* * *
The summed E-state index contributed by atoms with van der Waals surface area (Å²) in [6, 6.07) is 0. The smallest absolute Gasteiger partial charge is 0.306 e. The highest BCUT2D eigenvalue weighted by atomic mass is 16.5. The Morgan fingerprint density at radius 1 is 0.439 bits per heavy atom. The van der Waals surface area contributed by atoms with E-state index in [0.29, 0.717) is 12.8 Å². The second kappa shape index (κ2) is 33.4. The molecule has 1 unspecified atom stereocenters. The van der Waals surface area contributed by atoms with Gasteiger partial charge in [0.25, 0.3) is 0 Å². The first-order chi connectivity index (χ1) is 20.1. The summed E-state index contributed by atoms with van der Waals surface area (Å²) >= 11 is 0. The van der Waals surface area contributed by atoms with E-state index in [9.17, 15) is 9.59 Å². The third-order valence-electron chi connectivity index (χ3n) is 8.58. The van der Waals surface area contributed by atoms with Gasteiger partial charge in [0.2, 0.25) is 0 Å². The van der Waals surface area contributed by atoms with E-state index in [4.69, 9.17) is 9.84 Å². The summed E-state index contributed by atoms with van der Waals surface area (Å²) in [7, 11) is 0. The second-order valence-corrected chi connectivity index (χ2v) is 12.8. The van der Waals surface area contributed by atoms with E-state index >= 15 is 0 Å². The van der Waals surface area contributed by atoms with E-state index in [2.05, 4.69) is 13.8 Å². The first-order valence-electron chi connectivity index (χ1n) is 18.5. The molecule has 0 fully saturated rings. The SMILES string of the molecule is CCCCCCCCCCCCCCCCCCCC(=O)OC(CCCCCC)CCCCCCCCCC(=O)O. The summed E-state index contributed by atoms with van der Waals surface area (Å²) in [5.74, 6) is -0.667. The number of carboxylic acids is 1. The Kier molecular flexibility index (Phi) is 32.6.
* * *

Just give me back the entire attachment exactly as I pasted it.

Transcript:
The summed E-state index contributed by atoms with van der Waals surface area (Å²) in [6, 6.07) is 0. The smallest absolute Gasteiger partial charge is 0.306 e. The highest BCUT2D eigenvalue weighted by atomic mass is 16.5. The Morgan fingerprint density at radius 1 is 0.439 bits per heavy atom. The van der Waals surface area contributed by atoms with E-state index in [0.29, 0.717) is 12.8 Å². The second kappa shape index (κ2) is 33.4. The molecule has 1 unspecified atom stereocenters. The van der Waals surface area contributed by atoms with Gasteiger partial charge in [0.25, 0.3) is 0 Å². The first-order chi connectivity index (χ1) is 20.1. The summed E-state index contributed by atoms with van der Waals surface area (Å²) >= 11 is 0. The van der Waals surface area contributed by atoms with E-state index in [9.17, 15) is 9.59 Å². The third-order valence-electron chi connectivity index (χ3n) is 8.58. The van der Waals surface area contributed by atoms with Gasteiger partial charge in [0.2, 0.25) is 0 Å². The van der Waals surface area contributed by atoms with E-state index in [4.69, 9.17) is 9.84 Å². The summed E-state index contributed by atoms with van der Waals surface area (Å²) in [7, 11) is 0. The second-order valence-corrected chi connectivity index (χ2v) is 12.8. The van der Waals surface area contributed by atoms with E-state index >= 15 is 0 Å². The van der Waals surface area contributed by atoms with E-state index in [2.05, 4.69) is 13.8 Å². The first-order valence-electron chi connectivity index (χ1n) is 18.5. The molecule has 0 fully saturated rings. The SMILES string of the molecule is CCCCCCCCCCCCCCCCCCCC(=O)OC(CCCCCC)CCCCCCCCCC(=O)O. The summed E-state index contributed by atoms with van der Waals surface area (Å²) in [5.74, 6) is -0.667. The number of carboxylic acids is 1. The Kier molecular flexibility index (Phi) is 32.6.